Tagged: nicholls state

Storm chasers, colonels, and a president who could draw

Superb cover from Dickinson, for an interesting cover story by Lauren Davidson about a couple of artists named Todd Arsenault and Ward Davenny, who chase storms not for science or adrenaline, but for art. They drive thousands of miles in Tornado Alley, take pictures, shoot video, talk to people, then go home and produce art influenced by what they have witnessed. (Davenny’s art is on the cover.)

“This subculture of tornado chasing was something we had no idea about,” Arsenault explains. “There’s this whole subset of people who are obsessed with these storms. A lot of people can’t even verbalize why they’re drawn to it: It’s a quasi-religious experience for them, and they leave work and travel in convoys or caravans. And it’s interesting how they can clash with the scientists sometimes—it’s what they call a convergence when everyone descends on the same storm at the same time, and it gets dangerous. And this was before reality TV, so after that started, it just got totally out of hand.”

Davenny nods and adds, “What’s interesting about the subculture is that we then became part of it. People would see us and say, ‘Oh, those guys are the artists.’”

Found another entry for my list of alumni magazines with quirky names: The Colonel. This one is published by Nicholls State University in the splendidly named Thibodaux, Louisiana, and Nicholls State’s sports teams are known as the Colonels. (I’d like to see this catch on, if only to begin receiving The Banana Slug from the University of California, Santa Cruz, The Fighting Camel from Cambell University, and The Eph from Williams College.) Nicholls State also publishes an annual magazine with the assertive title Voilà! Stephanie Detillier edits both.

I have a well-documented low tolerance for stories about university presidents, past or present. So when I saw by its cover that Occidental had a feature on past president Remsen Du Bois Bird (which, I’ll concede, is every bit as splendid a name as Thibodaux), I groaned. But the story—a series of journal entries made by Bird during the 1928-29 academic year, is a pleasant surprise. Not only are some of the entries entertaining—”Miss Hutchison reports that Janet Hoit, taking some mother with her daughter through Orr Hall, received this statement from the same mother: that the daughter was registering at Occidental because all the better colleges were full! In the words of Nehemia, ‘Oh God, strengthen thou my arm.'”—but Bird illustrated is own journal, and some of the drawings are great.

UMag inbox

Until the Fall 2012 issue arrived in my mailbox yesterday, I had no idea that the annual magazine of Nicholls State University in Louisiana was exuberantly named Voilà! Because I am easily amused, I spent a few enjoyable moments imagining myself doing a story for it, announcing myself at the reception desk of an academic department as “Dale Keiger from Voilà!” with a dramatic flourish of the hand. Here are some other alumni magazines with quirky names:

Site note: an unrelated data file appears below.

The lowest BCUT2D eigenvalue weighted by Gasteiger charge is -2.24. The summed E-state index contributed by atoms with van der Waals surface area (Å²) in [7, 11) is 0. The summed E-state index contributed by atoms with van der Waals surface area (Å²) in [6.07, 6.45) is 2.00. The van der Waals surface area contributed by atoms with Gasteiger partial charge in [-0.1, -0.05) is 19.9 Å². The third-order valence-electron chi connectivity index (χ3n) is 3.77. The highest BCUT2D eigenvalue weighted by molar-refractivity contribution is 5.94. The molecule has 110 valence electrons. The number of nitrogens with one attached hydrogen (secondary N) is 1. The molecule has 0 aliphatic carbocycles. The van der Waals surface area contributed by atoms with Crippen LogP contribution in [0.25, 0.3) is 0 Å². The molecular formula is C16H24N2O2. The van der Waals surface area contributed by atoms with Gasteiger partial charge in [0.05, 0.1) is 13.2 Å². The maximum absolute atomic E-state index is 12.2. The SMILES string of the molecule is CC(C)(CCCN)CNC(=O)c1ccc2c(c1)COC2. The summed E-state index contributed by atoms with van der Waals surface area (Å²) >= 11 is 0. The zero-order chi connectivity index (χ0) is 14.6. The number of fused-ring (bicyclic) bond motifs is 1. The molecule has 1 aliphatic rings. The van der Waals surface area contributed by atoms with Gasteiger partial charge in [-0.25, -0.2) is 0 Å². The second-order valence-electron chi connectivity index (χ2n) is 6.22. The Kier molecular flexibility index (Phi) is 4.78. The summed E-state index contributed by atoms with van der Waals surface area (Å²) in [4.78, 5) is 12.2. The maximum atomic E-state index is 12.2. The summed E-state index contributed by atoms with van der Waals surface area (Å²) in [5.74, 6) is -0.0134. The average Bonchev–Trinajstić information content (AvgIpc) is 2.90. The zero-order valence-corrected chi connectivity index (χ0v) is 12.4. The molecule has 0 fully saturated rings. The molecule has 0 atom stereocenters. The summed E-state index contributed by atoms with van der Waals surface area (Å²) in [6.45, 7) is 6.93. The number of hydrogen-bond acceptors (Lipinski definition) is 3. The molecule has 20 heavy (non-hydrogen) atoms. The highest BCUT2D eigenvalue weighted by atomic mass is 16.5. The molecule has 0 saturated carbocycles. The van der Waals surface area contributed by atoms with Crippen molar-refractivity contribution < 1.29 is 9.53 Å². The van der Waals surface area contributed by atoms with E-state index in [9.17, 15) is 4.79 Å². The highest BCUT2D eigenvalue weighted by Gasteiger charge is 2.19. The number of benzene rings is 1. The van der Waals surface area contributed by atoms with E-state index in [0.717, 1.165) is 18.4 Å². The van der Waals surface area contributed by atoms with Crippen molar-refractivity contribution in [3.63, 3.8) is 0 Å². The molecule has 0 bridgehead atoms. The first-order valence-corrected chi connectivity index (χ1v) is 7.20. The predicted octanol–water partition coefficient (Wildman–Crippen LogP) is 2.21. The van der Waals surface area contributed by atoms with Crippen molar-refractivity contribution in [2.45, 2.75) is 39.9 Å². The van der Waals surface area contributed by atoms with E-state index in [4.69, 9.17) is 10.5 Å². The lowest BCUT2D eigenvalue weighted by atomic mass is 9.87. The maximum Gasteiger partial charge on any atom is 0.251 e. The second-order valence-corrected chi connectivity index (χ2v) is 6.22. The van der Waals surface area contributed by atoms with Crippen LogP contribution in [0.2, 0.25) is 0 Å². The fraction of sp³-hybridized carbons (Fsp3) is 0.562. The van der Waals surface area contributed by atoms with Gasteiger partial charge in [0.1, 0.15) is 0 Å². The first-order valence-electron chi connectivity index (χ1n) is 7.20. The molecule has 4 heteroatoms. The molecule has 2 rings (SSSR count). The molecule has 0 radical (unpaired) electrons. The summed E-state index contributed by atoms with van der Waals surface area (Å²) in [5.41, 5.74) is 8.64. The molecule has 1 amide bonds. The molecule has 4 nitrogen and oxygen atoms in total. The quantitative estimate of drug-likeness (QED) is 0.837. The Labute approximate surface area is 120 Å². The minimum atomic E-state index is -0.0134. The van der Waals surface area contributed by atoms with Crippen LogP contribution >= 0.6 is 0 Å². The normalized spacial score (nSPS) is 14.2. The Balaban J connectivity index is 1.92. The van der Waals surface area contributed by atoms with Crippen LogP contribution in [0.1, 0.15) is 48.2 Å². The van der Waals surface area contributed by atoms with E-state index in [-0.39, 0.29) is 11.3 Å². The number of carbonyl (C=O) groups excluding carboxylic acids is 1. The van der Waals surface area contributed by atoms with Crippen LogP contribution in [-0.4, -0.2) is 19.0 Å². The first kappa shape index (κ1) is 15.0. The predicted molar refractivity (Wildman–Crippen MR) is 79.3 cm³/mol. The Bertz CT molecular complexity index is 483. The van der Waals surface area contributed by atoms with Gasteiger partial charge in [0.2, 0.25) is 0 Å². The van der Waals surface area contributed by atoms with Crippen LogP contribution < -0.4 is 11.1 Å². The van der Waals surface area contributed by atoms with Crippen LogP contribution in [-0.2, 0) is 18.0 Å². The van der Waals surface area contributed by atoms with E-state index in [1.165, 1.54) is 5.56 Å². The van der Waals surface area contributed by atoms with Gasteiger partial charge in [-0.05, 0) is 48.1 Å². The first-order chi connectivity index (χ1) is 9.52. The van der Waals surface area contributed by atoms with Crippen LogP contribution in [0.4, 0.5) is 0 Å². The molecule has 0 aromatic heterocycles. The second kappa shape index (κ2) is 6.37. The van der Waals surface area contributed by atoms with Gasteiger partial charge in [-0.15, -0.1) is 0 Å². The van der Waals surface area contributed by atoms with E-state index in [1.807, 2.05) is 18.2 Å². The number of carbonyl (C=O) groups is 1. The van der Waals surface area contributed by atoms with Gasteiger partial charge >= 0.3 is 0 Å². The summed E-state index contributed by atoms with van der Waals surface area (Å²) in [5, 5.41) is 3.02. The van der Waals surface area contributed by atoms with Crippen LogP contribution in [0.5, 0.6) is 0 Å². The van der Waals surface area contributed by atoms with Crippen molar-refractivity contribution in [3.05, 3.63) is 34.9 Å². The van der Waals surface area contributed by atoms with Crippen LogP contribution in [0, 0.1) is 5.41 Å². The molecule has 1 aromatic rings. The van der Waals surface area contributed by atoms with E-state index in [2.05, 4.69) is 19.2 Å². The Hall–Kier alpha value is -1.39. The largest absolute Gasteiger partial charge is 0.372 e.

Aurora (University of Alaska Fairbanks)

1300 Elmwood (Buffalo State College)

Think (Case Western Reserve)

Demo (Columbia College Chicago)

Pulteney Street (Hobart and William Smith Colleges)

Terp (University of Maryland)

Buzz (Metropolitan State University)

The Classic (Northwestern College)

Portraits (St. Anselm College)

Red (Seneca College)

The Extra Mile (Southern New Hampshire University)

Sawdust (Stephen F. Austin University)

The Alcalde (University of Texas)

Owl & Spade (Warren Wilson College)

I know the stories behind some of those names, but not all. To my knowledge, Terp is the only university magazine named after the sports teams nickname, unless you count Brown Bear, published by Brown University athletics. (Were the University of Akron to follow suit, its magazine might be named Zip!, which I actually like. Tufts would become Jumbo. Not a good idea.) It didn’t make my list above, but On Wisconsin is the only one titled after the school fight song. At least, I think it’s the only one.

The new issue of Dartmouth Alumni Magazine is entirely given over to Dartmouth alumni who are veterans of the wars in Iraq and Afghanistan, telling their own stories. More about that in a later installment of UMagazinology.

Temple University Magazine recently revamped its design, and in its latest edition published some of the reaction to the change and to the magazine overall. Ninety-two percent of those surveyed praised the magazine as “informative,” and 84 percent said it was “attractive.” Four percent described editorial content as “shallow,” and someone griped that the “Temple T” symbol was hidden on the back cover. Can’t please ’em all. For that last sourpuss, here ya go, compliments of the blog:

Finally, WIT from Wentworth Institute of Technology in Boston—hey, that one should have made my list up above!—did a clever bit of data presentation in the Summer 2012 issue. Students collected more than 17,000 pounds of recyclable material as part of a national effort called Recyclemania. The magazine broke down the numbers according to residence hall, then presented the stats in animal equivalents. Wit indeed: